Thousands of Miles from Home


And Then We Eat It

This weekend I received a summons to an “invitation only” Soba-making party held in Tamano. I was surprised by the offer but was thrilled with the opportunity to make some authentic Japanese noodles. I arrived around noon to find 10 people and the master soba chef talking in the main room of a small 2nd floor coffee house. Recently, I was featured in the Tamano City magazine as one of the “international visitors,” so some people commented that they had read the article when I introduced myself.

At first I was a little worried about barging in on the soba making process, but everyone at the party was quite talkative and friendly. The chef, and older gentleman who had been making and sampling soba for many years, gave a small introduction speech then got down to business. He combined a special wheat-flour with eggs and water, then kneaded the crumbly goat-cheese like mixture until a large round ball of dough formed. He then used a massive cutting board and wooden rolling pin to systematically flatten the dough to the thickness of a few millimeters. The dough was then folded into a small rectangle about the size of a college textbook.

Perhaps the most interesting step in the soba making process is the cutting of the noodles. This (along with slight ingredient variation) is what differentiates soba from other Japanese noodles (mainly ramen and udon). The soba chef pulled out a very large, very flat knife, and with the edge of a smaller cutting board as a guide began to slice the soba into thin lengths. When he was about finished, he asked me to give the slicing a try and I feebly wielded the large knife, cutting some decent looking lengths of dough.

As for the preparation/boiling of the noodles themselves, the chef recommended no more than 30 seconds of boiling time per portion of soba. He then insisted that the soba must be eaten within three minutes of boiling, else the soba lose its flavor.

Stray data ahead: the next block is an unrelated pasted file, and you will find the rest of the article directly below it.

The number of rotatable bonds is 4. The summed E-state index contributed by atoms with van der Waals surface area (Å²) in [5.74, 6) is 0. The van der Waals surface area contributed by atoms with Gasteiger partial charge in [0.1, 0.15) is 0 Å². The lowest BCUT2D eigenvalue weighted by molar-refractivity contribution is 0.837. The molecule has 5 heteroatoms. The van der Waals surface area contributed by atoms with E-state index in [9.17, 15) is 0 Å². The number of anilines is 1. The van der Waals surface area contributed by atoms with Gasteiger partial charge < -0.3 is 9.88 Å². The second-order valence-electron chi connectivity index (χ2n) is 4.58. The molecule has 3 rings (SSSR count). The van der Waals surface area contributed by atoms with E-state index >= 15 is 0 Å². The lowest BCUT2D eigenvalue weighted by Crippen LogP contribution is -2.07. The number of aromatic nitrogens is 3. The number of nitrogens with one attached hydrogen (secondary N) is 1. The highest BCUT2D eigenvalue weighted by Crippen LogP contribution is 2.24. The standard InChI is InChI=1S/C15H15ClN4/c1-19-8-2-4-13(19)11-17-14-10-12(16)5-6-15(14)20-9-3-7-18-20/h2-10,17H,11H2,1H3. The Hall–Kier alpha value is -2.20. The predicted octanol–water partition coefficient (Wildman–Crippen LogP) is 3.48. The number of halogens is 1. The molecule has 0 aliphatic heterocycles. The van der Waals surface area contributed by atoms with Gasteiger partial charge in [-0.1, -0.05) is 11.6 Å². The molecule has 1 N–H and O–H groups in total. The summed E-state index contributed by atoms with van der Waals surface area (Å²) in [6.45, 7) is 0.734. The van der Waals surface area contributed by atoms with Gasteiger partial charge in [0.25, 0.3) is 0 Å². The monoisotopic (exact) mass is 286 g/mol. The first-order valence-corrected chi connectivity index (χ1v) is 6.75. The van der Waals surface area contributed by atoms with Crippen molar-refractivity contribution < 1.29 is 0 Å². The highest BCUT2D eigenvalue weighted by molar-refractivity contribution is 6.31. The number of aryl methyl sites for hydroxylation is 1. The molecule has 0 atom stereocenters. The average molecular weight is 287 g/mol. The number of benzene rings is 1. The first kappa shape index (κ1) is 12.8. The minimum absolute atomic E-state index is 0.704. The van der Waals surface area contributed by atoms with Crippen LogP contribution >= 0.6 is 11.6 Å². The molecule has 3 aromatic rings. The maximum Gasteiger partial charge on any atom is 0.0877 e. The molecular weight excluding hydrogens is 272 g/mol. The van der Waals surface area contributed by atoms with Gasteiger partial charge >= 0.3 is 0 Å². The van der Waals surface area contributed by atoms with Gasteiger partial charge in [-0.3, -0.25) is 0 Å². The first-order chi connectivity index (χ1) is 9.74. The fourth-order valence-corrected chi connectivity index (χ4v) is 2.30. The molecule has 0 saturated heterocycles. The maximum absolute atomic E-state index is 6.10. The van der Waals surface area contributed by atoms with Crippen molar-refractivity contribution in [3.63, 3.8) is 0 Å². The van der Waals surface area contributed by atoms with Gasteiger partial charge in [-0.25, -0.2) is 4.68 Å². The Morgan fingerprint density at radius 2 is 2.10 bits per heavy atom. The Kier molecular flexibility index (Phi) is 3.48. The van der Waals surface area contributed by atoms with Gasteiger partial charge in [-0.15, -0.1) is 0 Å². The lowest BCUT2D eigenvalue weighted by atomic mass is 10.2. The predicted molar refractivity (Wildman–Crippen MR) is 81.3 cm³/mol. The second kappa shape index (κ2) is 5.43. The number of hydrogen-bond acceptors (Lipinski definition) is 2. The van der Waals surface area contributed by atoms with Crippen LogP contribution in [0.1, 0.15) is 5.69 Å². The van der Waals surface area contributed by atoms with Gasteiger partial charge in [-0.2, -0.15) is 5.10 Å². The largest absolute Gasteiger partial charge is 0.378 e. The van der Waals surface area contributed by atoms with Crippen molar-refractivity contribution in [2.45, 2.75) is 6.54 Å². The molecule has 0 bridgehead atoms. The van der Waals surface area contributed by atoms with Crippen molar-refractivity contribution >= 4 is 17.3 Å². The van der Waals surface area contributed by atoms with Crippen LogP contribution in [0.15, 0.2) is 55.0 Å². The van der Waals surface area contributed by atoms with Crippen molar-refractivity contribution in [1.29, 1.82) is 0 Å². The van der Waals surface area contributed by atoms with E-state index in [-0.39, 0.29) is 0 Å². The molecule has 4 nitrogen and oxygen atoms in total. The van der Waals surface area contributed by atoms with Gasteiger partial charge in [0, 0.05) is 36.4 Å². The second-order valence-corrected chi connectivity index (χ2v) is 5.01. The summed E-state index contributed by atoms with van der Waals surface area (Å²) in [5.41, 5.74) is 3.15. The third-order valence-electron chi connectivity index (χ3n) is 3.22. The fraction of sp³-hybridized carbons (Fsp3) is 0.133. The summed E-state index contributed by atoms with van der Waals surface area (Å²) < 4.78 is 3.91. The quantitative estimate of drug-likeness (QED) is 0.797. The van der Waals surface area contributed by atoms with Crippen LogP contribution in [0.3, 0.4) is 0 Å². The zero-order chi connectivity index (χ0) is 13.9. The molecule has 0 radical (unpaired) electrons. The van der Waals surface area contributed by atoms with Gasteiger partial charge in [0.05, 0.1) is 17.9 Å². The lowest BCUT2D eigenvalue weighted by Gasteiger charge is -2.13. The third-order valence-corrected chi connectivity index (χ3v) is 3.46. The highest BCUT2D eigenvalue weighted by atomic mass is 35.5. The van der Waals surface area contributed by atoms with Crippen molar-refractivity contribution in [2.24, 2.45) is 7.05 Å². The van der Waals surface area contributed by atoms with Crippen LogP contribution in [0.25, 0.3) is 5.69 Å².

Everyone in the coffee shop took a seat while the chef and his assistant (I believe it was his wife and daughter) boiled the soba and served the guests at the party. We first ate the noodles dipped in cold water, to get a better taste of the soba flavor, before moving on to soba dipped in soy sauce with wasabi on the side. After about 10 platefuls of soba had been passed around the table we finished the meal with some smoked fish and a thimbleful of sake (or two).

I didn’t think making soba could be such a social event, but I got to know a good deal about the other guests at the party. Following the soba making festivities, I procured the soba chef’s business card and returned home to clean up the house. Why the cleaning job? For one reason, my room was a disaster zone after a solid month of traveling, parties, and sleeping. But also because that evening Micah was coming all the way from Kanonji to visit Tamano for a few days. It was difficult to convince his host Rotary counselor to let him come, but after my host mother talked with him on the phone he willingly agreed to let Micah “out of the cage that is Shikoku” (my Rotary counselor, Aketa-san, had no problem with letting me travel to Kanonji, but perhaps because Kanonji is in the middle of nowhere, and Aketa-san is a cool guy).

Stay tuned for reggae, BBQs, and a little bit of bubble blowing.


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